British police are searching for possible suspects after a ULEZ surveillance camera exploded in southeast London Thursday.

By order of London Mayor Sadiq Khan, the city is peppered with ultra-low emission zones (ULEZs), areas accessible only to low-emission vehicles. Cars that do not meet the city’s environmental standards are charged £12.50 ($16) for entering the ULEZ. Automatic Number Plate Recognition (ANPR) cameras positioned around the zones read license plates and check them against the vehicles’ make and model in real time. If a vehicle does not meet the environmental threshold, the fine is levied against the car owner.

The ULEZ climate mandate has drawn heavy protests from residents, including hunger strikes and refusal to pay fines. Taxpayers have also taken to disabling the ANPR surveillance cameras which Transport for London (TfL), the city’s transportation department, said will be used both for climate and law enforcement.

On Thursday a street in the town of Sidcup turned into a crime scene after a ULEZ camera exploded and damaged nearby  vehicles and property. The Met Police cordoned off a section of the road, set up two yellow police tents and brought in a forensics team to determine whether the blast was caused by explosives.

Shrapnel from the explosion caused damage to two vehicles. One was a Citroen van recently purchased by a construction worker because his other vehicle is not ULEZ-compliant. A passing car also suffered damage to one of its front panels. Nobody was injured.

Locals said the camera had been installed only a few hours before.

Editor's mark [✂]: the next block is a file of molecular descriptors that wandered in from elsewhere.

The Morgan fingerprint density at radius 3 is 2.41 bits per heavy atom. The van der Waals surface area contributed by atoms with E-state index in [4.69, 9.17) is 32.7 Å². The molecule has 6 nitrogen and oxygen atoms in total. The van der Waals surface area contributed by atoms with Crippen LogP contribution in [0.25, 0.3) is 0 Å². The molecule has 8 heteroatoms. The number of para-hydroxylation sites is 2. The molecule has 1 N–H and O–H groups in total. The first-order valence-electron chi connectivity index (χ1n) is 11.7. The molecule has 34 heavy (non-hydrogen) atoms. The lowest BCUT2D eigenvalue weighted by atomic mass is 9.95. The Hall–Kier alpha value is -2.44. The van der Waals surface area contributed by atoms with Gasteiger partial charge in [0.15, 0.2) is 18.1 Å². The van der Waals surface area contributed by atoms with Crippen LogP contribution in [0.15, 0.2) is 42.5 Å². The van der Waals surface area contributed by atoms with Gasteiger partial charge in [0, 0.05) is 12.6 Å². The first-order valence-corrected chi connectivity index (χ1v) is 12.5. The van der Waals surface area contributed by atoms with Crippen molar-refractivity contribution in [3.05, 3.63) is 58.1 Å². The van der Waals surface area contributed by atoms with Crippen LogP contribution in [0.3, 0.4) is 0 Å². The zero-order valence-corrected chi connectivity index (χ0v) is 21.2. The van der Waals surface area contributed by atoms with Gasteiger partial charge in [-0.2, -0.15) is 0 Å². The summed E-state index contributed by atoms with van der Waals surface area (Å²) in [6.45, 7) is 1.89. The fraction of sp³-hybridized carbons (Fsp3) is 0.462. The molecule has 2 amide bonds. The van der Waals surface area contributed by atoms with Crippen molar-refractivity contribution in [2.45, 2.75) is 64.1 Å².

While the police have not yet published a report, the Daily Mail reports they are still investigating the incident and hunting for a “Blade Runner vigilante.”

Blade Runners are a group of anonymous taxpayers who have declared war on the ULEZ mandate and have vowed not to rest until every ULEZ camera is removed or destroyed “no matter what.”

“We don’t want this. It’s a way to try to . . . restrict our movements. F*** them. It will not happen because we haven’t done anything to deserve it,” one Blade Runner was reported as saying.

As of last month, police recorded nearly 1,000 ULEZ camera-related crimes, including 220 incidents of theft and 767 incidents of vandalism.

Between April 1stt and August 31st, police recorded 351 incidents of destruction to ULEZ cameras and 159 removals, an average of over 100 incidents a month. Of those incidents, 171 reportedly occurred since August 17th alone, just before the ULEZ mandate officially expanded to include all outer London boroughs.

Transport for London (TfL), the city’s transportation authority, began placing black boxes around ULEZ camera wirings to protect them from being cut. But taxpayers found other ways to disable the cameras, including removing them completely.

In response, the city deployed mobile surveillance vans mounted with ANPR cameras across London in the hopes of evading attacks, but the vans are being targeted as well. Some have been spotted covered in graffiti with their tires slashed, while others have been completely covered in tarp.

The group is being widely cheered by its compatriots, including media personality and political commentator Katie Hopkins. Over 4,000 people have joined a Facebook group to report ULEZ van sightings.